The nutraceuticals market is experiencing a sustained period of growth fueled by consumers who are more focused than ever on improving their personal health, looking for dietary supplements to help them meet their daily nutritional requirements. This introduces great opportunity for marketers of nutraceutical supplements. As they bring new products to market to meet consumer demand, it is critical that they comply with all regulatory requirements to protect consumers and themselves.
Thirty years ago, regulations in the nutraceutical space didn’t exist, but then in 1994 the Food and Drug Administration introduced the Dietary Supplement Health and Education Act (DSHEA), which set the foundation for what a dietary supplement is and how it could be marketed legally.
In 2007, the FDA established Current Good Manufacturing Practices Rule as part of DSHEA. This requires that manufacturers employ certain activities in manufacturing, packaging, labeling, and storage of dietary supplements to ensure that the supplement contains what it lists on the label and is not contaminated with harmful or undesirable substances (1).
This year, mandatory compliance with the U.S. Department of Agriculture Bioengineered Regulation went into effect (2). It requires manufacturers, importers, and retailers to identify genetically modified organisms (GMO) that are included in their products. Starting Next year, supplement manufacturers will also have to indicate if there is any sesame in their product, due to its potential effect as an allergen. It was added as the 9th major food allergen under the FASTER Act of 2021 passed by Congress (3).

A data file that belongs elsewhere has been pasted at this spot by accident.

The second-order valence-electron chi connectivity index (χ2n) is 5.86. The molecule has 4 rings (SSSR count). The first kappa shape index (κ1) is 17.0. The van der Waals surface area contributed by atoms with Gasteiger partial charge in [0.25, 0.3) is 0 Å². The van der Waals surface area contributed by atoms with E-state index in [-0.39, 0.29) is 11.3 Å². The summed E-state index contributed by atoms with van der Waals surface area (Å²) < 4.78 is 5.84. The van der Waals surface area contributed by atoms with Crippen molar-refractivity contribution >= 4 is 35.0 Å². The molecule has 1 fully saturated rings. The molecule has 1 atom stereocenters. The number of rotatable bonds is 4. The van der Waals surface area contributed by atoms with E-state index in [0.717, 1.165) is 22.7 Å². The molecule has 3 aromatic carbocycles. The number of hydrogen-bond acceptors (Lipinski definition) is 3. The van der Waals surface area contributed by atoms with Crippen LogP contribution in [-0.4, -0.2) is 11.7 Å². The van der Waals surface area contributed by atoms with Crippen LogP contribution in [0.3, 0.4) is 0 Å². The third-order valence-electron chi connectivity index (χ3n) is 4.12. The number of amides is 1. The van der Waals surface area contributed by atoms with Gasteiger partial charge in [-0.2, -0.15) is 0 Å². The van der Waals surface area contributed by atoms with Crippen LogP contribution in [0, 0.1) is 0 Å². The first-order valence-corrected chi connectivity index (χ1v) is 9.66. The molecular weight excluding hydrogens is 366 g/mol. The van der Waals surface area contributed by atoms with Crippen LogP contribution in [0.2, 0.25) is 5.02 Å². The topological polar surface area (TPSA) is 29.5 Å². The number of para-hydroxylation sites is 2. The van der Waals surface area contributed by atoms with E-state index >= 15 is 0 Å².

The FDA is also currently discussing the introduction of a Mandatory Product Listing for supplements. If this is enacted, any product being marketed as a nutraceutical supplement would have to be included on the FDA’s website listing of approved products before being sold to the public.
Finally, the definition of the word “healthy” with regards to supplements may also be revised by the FDA. Not updated since the introduction of the DSHEA act, the FDA announced earlier this year that they may redefine what the word “healthy” means to match current nutritional science. The new definition would reflect what we now know about sodium, added sugars, and other ingredients.
One of the keys to remaining compliant with the growing list of governmental regulations is to not make false or misleading efficacy claims. In most cases, inaccurate claims aren’t made with malicious intent. There are established guidelines on what supplements can and cannot do, and manufacturers can sometimes become overenthusiastic describing how consumers will benefit from their product.
Organizations can’t market a dietary supplement by saying it is intended to diagnose, treat, cure or prevent any disease. If it were to do that, the supplement would be categorized as a drug/medicine. In other cases, certain benefits can be exaggerated. For example, a company in the sports nutrition market might say that their products can improve performance, or they might make unsubstantiated claims that taking their product can help people burn fat and lose weight.